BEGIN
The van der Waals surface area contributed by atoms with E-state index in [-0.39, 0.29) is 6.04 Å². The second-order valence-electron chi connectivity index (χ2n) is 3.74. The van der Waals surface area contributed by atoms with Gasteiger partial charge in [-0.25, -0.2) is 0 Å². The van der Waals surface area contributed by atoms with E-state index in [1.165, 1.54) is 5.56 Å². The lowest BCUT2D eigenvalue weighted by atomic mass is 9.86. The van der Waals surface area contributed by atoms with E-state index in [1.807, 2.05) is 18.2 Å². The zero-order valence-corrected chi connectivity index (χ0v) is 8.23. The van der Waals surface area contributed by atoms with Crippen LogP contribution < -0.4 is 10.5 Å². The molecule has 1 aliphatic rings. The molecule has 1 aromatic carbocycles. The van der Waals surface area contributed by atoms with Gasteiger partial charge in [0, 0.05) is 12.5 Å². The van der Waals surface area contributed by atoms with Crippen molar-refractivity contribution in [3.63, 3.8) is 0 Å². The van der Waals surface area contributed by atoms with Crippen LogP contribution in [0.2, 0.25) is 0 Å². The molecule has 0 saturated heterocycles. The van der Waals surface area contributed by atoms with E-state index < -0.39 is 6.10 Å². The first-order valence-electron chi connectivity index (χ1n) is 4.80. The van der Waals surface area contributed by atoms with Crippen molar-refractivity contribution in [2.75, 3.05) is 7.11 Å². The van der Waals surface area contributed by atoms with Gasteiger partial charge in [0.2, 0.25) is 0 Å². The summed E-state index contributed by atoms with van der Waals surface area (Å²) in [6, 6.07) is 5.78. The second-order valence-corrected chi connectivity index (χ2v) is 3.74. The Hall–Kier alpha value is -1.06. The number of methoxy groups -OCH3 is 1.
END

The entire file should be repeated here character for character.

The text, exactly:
The van der Waals surface area contributed by atoms with E-state index in [-0.39, 0.29) is 6.04 Å². The second-order valence-electron chi connectivity index (χ2n) is 3.74. The van der Waals surface area contributed by atoms with Gasteiger partial charge in [-0.25, -0.2) is 0 Å². The van der Waals surface area contributed by atoms with E-state index in [1.165, 1.54) is 5.56 Å². The lowest BCUT2D eigenvalue weighted by atomic mass is 9.86. The van der Waals surface area contributed by atoms with E-state index in [1.807, 2.05) is 18.2 Å². The zero-order valence-corrected chi connectivity index (χ0v) is 8.23. The van der Waals surface area contributed by atoms with Crippen LogP contribution < -0.4 is 10.5 Å². The molecule has 1 aliphatic rings. The molecule has 1 aromatic carbocycles. The van der Waals surface area contributed by atoms with Gasteiger partial charge in [0, 0.05) is 12.5 Å². The van der Waals surface area contributed by atoms with Crippen molar-refractivity contribution in [3.63, 3.8) is 0 Å². The van der Waals surface area contributed by atoms with Crippen LogP contribution in [0.2, 0.25) is 0 Å². The molecule has 0 saturated heterocycles. The van der Waals surface area contributed by atoms with E-state index < -0.39 is 6.10 Å². The first-order valence-electron chi connectivity index (χ1n) is 4.80. The van der Waals surface area contributed by atoms with Crippen molar-refractivity contribution in [2.75, 3.05) is 7.11 Å². The van der Waals surface area contributed by atoms with Gasteiger partial charge in [0.2, 0.25) is 0 Å². The summed E-state index contributed by atoms with van der Waals surface area (Å²) in [6, 6.07) is 5.78. The second-order valence-corrected chi connectivity index (χ2v) is 3.74. The Hall–Kier alpha value is -1.06. The number of methoxy groups -OCH3 is 1.